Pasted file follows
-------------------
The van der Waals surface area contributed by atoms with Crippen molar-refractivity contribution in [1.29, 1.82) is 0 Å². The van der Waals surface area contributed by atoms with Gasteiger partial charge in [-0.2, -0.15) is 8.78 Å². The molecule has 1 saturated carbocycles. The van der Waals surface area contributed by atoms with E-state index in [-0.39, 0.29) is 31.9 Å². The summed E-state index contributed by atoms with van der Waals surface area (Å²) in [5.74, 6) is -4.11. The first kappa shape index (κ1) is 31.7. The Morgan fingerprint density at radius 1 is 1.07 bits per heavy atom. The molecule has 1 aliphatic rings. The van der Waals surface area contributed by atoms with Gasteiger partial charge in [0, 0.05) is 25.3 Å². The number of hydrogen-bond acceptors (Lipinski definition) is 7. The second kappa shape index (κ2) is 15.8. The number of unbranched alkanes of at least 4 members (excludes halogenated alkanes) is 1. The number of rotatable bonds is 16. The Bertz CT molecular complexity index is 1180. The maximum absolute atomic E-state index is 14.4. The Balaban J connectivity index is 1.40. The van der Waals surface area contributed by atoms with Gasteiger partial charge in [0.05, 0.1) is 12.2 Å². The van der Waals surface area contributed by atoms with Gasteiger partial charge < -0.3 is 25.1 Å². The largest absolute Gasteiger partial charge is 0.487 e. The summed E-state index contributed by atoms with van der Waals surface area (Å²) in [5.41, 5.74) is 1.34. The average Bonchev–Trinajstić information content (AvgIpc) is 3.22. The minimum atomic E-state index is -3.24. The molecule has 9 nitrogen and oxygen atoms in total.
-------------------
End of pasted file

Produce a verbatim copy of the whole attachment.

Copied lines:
The van der Waals surface area contributed by atoms with Crippen molar-refractivity contribution in [1.29, 1.82) is 0 Å². The van der Waals surface area contributed by atoms with Gasteiger partial charge in [-0.2, -0.15) is 8.78 Å². The molecule has 1 saturated carbocycles. The van der Waals surface area contributed by atoms with E-state index in [-0.39, 0.29) is 31.9 Å². The summed E-state index contributed by atoms with van der Waals surface area (Å²) in [5.74, 6) is -4.11. The first kappa shape index (κ1) is 31.7. The Morgan fingerprint density at radius 1 is 1.07 bits per heavy atom. The molecule has 1 aliphatic rings. The van der Waals surface area contributed by atoms with Gasteiger partial charge in [0, 0.05) is 25.3 Å². The number of hydrogen-bond acceptors (Lipinski definition) is 7. The second kappa shape index (κ2) is 15.8. The number of unbranched alkanes of at least 4 members (excludes halogenated alkanes) is 1. The number of rotatable bonds is 16. The Bertz CT molecular complexity index is 1180. The maximum absolute atomic E-state index is 14.4. The Balaban J connectivity index is 1.40. The van der Waals surface area contributed by atoms with Gasteiger partial charge in [0.05, 0.1) is 12.2 Å². The van der Waals surface area contributed by atoms with Gasteiger partial charge < -0.3 is 25.1 Å². The largest absolute Gasteiger partial charge is 0.487 e. The summed E-state index contributed by atoms with van der Waals surface area (Å²) in [5.41, 5.74) is 1.34. The average Bonchev–Trinajstić information content (AvgIpc) is 3.22. The minimum atomic E-state index is -3.24. The molecule has 9 nitrogen and oxygen atoms in total.